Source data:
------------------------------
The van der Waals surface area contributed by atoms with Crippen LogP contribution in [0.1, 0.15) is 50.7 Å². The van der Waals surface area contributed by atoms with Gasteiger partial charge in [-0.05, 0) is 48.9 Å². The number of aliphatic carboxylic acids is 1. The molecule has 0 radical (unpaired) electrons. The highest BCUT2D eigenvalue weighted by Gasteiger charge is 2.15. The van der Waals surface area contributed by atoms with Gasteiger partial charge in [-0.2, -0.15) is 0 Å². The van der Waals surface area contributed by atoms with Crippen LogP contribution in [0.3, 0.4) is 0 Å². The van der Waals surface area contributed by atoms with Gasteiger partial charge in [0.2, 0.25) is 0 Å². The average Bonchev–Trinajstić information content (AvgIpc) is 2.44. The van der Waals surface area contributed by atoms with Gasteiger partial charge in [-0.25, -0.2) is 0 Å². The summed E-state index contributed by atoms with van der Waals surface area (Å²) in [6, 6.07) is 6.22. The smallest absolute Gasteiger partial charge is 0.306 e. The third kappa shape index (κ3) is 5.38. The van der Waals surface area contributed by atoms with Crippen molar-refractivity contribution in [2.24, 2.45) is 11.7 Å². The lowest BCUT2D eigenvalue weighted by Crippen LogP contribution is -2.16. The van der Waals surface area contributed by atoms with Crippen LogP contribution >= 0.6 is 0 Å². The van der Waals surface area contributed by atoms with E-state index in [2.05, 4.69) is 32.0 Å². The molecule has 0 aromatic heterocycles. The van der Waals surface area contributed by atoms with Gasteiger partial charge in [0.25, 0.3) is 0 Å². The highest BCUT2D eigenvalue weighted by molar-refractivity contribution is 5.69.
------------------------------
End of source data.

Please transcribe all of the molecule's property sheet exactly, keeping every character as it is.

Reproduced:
The van der Waals surface area contributed by atoms with Crippen LogP contribution in [0.1, 0.15) is 50.7 Å². The van der Waals surface area contributed by atoms with Gasteiger partial charge in [-0.05, 0) is 48.9 Å². The number of aliphatic carboxylic acids is 1. The molecule has 0 radical (unpaired) electrons. The highest BCUT2D eigenvalue weighted by Gasteiger charge is 2.15. The van der Waals surface area contributed by atoms with Gasteiger partial charge in [-0.2, -0.15) is 0 Å². The van der Waals surface area contributed by atoms with Crippen LogP contribution in [0.3, 0.4) is 0 Å². The van der Waals surface area contributed by atoms with Gasteiger partial charge in [0.2, 0.25) is 0 Å². The average Bonchev–Trinajstić information content (AvgIpc) is 2.44. The van der Waals surface area contributed by atoms with Gasteiger partial charge in [-0.25, -0.2) is 0 Å². The summed E-state index contributed by atoms with van der Waals surface area (Å²) in [6, 6.07) is 6.22. The smallest absolute Gasteiger partial charge is 0.306 e. The third kappa shape index (κ3) is 5.38. The van der Waals surface area contributed by atoms with Crippen molar-refractivity contribution in [2.24, 2.45) is 11.7 Å². The lowest BCUT2D eigenvalue weighted by Crippen LogP contribution is -2.16. The van der Waals surface area contributed by atoms with Crippen LogP contribution >= 0.6 is 0 Å². The van der Waals surface area contributed by atoms with E-state index in [2.05, 4.69) is 32.0 Å². The molecule has 0 aromatic heterocycles. The van der Waals surface area contributed by atoms with Gasteiger partial charge in [0.25, 0.3) is 0 Å². The highest BCUT2D eigenvalue weighted by molar-refractivity contribution is 5.69.